Plants without conspicuous rhizomes. Culms 25-90 cm, 1.6-2 mm wide basally, 0.6-0.7 mm wide distally. Leaves: sheaths tight, green, fronts hyaline; ligules less than 2 mm, as long as wide; widest leaf blades 1.5-2.5(-3) mm wide. Inflorescences with 4-10 spikes, 1.5-3.5 cm × 6-10 mm; proximal internodes as long as to slightly longer than proximal spikes, rarely 2 times as long; proximal bracts to 3 cm; spikes with 3-10 ascending to spreading perigynia. Pistillate scales brown with green, 3-veined center, ovate, 3.4-4 × 1.6-2 mm, body wider than and as long as perigynium, apex acuminate to short-awned, awn less than 1 mm. Anthers 2.5 mm. Perigynia brown, sometimes with green margins, faces obscurely veined, 2.5-4.5 × 1.5-1.9 mm, base of body somewhat spongy, margins serrulate distally; beak 0.6-1.3 mm, apical teeth 0.2-0.3 mm. Stigmas straight, 0.07 mm wide. Achenes elliptic-circular, 1.9-2 × 1.5-1.6 mm. Fruiting spring-early summer. Dry grasslands, forests; 1200-3500 m; Ariz., Calif., Colo., Mont., Nev., N.Mex., N.Dak., S.Dak., Tex., Utah, Wyo. There are questionable records from central Mexico of Carex occidentalis, which is otherwise endemic to the flora area.
FNA 2002, Cronquist et al. 1977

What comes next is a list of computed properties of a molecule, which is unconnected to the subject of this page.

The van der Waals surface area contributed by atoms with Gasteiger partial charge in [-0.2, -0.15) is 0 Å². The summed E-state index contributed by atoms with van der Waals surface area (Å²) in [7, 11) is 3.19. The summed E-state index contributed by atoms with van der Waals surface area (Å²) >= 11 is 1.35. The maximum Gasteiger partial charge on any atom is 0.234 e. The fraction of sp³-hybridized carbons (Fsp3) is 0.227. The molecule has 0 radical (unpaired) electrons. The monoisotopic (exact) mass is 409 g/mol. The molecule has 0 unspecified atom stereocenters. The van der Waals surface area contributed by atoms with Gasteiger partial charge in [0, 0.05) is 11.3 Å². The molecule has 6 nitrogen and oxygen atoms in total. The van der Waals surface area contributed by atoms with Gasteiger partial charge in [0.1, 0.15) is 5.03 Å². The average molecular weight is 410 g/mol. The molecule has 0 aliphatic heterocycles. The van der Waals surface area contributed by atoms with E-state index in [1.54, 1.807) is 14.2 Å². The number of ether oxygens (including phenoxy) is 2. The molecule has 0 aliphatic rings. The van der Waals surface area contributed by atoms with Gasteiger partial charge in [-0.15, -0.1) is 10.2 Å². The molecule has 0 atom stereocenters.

Common Name: western sedge Duration: Perennial Nativity: Native Lifeform: Graminoid General: Densely clustered with sometimes inconspicuous but short and freely rooting rhizomes, stems 25-90 cm, 1.6-2 mm wide at the base, 0.5-0.7 mm at tip. Vegetative: Leaves with tight green sheaths, shorter than stems, flat or nearly so, 1-2.5 mm wide, borne on lower part of stem, generally not clustered, ligules less than 2 mm, as long as wide. Inflorescence: Several, small, few-flowered, sessile spikes, rather loosely aggregated into a slender, oblong-cylindric head, 1.5-3.5 cm long by 6-10 mm wide, composed of 4-10 spike, irregular or interrupted especially toward the base, lower spikes readily visible; sheathless bracts to 3 cm, spikes with 3-10 ascending to spreading perigynia; pistillate scales greenish straw colored to coppery brown, ovate, 3.4-4 mm long by 1.6-2 mm wide, about equaling or surpassing the perigynia, acuminate or shortly awn tipped to 1 mm; perigynia brown, sometimes with green margins, 2.5-4.5 mm long by 1.5-2 mm wide, base of body spongy, margins serrulate near tip, beak 0.6-1.3 mm, apical teeth 0.2-0.3 mm; achenes elliptic-circular, 2 mm long by 1.5 mm wide. Ecology: Found on open to wooded slopes often in dry sites from 4,000-11,000 ft (1219-3353 m); flowers April-July. Notes: This is one of the most common and widespread sedges in Arizona, and is most likely confused with Carex vallicola. Both have moderately elongate inflorescences with androgynous spikes and plano-convex perigynia, and prefer dry forest habitats over riparian. However, in Carex occidentalis, the perigynia are more regularly arranged in the spikes in an ascending pattern, while in C. vallicola they are more irregularly spreading, giving the inflorescence a more -confused- texture. The pistillate scales are usually as long as the perigynia in C. occidentalis, and are distinctly shorter in C. vallicola, which causes the perigynia to be more exposed. Both species are cespitose, unlike Carex siccata, another sedge with a relatively narrow and moderately elongate inflorescence, which is always distinctly rhizomatous (see notes under C. siccata for further distinctions). All three of these species prefer dryer meadows and forests, though they can occasionally be found on the periphery of riparian zones. (Notes: Max Licher and Glenn Rink 2012) Ethnobotany: Unknown Etymology: Carex is the classical Latin name for the genus, while occidentalis means of the west. Synonyms: Carex neomexicana Editor: SBuckley, 2010